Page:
Removing Umlauts is a flat out lie. Instead, one should lie the Umlaut to the side.
This is how you become U:ber (For a habitual lier we can not stand, and hence can not be laid).
Historical note: An umlaut originated when parsimonius monks saving parchment started writing the "e" which frequently followed a vowel above that vowel. So ä is actually ae, and is usually written that way by German speakers when an umlaut is not available. Why invent a new standard? -- AonghusOhAlmhain
Because the written word cannot always be conveyed the same way in other, "hotter," media. Ask any speaker of Arabic, Farsi, Mandarin, or a zillion other languages that can't be transliterated to machine readable formats about that.
Fine. So create an ascii convention for them. But there is already one for umlauts, and has been since the days of teletypes.
For a while, accented vowels in Irish (á ó ú í é) were a problem, so the convention was created to use a/ o/ u/ e/ i/.
Machine readable is not the problem, coding a language that has more characters than the available set is. So that is why there is unicode!
I'm fairly sure Arabs, Chinese and Iranians have found an acceptable way of dealing with it in ascii. There were a couple of pages in greek using ascii here for a while.
A big difference between Sigmund Fraud and Sigmund Fräud (or perhaps not so much after all...).
Hey, ever heard Will Shorts on NPR on Sunday morning? This guy loves to come up with conniving word puzzles that replace é with e, etc. I just shut the radio off when he comes on.
I had hoped that this page would stimulate some discussion of how small variations from the truth would lead to larger distortions.
But in the mean time, perhaps we can examine the original statement again? If one has a medium in which it is not possible to convey data accurately then should one just allow the inaccuracy to stand? The original author had a unique solution: change the presentation of the data to match the capabilities of the medium in use. To do otherwise is "a flat out lie." Now, can we get comments on that? -- AnonymousDonor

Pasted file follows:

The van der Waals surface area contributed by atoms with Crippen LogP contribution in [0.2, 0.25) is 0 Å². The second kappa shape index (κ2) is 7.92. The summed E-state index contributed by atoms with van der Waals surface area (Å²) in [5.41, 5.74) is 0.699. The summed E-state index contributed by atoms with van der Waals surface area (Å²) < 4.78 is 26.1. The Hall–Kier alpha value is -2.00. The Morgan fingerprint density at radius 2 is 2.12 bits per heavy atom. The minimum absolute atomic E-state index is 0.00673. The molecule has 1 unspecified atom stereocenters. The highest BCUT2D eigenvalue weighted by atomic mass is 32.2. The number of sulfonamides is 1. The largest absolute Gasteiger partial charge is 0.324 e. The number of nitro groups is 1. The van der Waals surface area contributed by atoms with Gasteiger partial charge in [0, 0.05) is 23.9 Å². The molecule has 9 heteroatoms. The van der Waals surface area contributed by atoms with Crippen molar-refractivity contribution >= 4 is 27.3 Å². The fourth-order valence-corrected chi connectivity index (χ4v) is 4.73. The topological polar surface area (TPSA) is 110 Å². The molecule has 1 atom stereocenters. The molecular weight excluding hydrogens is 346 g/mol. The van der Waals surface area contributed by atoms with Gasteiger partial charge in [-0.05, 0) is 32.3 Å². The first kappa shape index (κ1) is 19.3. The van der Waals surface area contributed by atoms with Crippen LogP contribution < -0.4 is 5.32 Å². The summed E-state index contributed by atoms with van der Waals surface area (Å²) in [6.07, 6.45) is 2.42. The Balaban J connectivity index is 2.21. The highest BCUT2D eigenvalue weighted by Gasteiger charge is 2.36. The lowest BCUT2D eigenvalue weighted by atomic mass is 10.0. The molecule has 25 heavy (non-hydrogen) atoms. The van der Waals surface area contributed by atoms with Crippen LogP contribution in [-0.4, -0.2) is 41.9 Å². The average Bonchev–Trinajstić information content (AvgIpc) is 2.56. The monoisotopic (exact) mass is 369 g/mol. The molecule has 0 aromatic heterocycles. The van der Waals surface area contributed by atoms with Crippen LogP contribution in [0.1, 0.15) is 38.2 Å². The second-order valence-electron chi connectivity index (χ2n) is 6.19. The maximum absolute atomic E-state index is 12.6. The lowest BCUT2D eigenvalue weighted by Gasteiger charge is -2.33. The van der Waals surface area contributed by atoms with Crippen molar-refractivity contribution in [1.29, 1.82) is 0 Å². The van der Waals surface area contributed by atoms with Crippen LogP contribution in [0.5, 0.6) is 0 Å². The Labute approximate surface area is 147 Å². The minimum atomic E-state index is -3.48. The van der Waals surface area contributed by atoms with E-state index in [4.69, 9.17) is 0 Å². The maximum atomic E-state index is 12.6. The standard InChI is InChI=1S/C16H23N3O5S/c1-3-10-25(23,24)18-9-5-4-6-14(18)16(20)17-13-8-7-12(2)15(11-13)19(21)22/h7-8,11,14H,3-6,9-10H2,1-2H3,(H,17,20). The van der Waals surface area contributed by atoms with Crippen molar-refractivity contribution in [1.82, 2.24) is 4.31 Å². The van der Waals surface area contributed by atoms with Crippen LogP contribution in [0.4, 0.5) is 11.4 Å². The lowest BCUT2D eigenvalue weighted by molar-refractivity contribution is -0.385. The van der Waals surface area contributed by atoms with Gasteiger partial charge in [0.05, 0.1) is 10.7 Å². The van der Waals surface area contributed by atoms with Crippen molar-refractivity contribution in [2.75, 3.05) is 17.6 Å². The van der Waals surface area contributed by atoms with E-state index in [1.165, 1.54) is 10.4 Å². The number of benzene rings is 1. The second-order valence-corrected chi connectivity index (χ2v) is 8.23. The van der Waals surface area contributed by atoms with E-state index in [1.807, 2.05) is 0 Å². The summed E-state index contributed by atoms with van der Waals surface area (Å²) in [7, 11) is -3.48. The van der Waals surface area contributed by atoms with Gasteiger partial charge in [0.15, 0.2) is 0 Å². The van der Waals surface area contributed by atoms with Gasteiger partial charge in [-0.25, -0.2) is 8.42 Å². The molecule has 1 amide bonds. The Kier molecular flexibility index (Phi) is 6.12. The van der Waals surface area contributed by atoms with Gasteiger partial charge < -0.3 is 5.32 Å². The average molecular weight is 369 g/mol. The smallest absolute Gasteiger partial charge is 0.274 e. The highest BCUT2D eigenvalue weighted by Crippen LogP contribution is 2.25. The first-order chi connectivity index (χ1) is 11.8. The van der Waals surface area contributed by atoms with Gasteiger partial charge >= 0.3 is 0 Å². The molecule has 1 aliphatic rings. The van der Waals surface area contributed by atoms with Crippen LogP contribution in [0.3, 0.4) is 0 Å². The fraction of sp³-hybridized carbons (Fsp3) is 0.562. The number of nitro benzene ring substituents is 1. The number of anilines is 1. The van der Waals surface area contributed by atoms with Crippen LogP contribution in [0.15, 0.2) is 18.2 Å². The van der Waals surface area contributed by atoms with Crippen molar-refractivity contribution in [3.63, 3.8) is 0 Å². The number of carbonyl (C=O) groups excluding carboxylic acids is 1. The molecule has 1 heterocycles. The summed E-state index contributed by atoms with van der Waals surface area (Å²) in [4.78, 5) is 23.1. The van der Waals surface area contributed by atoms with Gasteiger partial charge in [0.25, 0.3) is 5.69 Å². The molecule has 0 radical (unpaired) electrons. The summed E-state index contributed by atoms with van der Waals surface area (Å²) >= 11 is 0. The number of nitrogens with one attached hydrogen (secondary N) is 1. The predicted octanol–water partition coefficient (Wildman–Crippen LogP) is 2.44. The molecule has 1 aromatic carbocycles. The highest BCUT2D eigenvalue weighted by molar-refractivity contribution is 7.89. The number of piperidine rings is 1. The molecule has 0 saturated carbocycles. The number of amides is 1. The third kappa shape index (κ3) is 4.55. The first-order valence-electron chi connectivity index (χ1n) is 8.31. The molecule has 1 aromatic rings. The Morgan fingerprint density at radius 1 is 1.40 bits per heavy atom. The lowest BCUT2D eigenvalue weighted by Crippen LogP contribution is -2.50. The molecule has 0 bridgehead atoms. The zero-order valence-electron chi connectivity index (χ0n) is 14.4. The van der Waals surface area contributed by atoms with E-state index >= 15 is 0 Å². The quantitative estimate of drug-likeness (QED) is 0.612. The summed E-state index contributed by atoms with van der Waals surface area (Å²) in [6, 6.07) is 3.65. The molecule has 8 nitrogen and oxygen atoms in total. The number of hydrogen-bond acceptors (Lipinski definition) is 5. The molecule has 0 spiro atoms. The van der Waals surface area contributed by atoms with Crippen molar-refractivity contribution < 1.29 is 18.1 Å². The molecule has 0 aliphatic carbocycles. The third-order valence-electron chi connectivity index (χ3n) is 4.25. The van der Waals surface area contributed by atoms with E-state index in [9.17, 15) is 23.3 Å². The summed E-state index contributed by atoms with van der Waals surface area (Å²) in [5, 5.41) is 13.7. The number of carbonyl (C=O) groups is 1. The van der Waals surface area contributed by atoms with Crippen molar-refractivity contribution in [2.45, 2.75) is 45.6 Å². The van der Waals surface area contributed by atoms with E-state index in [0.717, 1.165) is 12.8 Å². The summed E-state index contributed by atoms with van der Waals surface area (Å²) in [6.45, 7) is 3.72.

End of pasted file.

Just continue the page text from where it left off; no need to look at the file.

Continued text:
What's unique about that? You do something similar every time you write "TeX" or "Goedel"; every time you draw a picture of a 3-dimensional scene on a 2-dimensional piece of paper; every time you tell a computer that pi is 3.141592653589793238; every time you whistle the tune of a piece of music, leaving out the harmony and variations of timbre. In some of these cases the way you "change the presentation of the data" is to leave things out. In others, it's something a bit more sophisticated, like turning an umlaut into an e
So what's new in the original author's proposal? Only, so far as I can see, a suggestion (not made explicit, perhaps because then it would be clear how silly it is) that leaving things out is never the right approach. That may make sense for rendering accented text in ASCII (producing "de'ja` vu", "garc,on" and "nai:ve", for instance), but as a general principle it seems hopeless. What are we supposed to do about telling a computer the value of pi? If someone asks me how a piece of music goes, do I have to make sure that I hum or whistle every single note played by every instrument? That way lies madness. -- GarethMcCaughan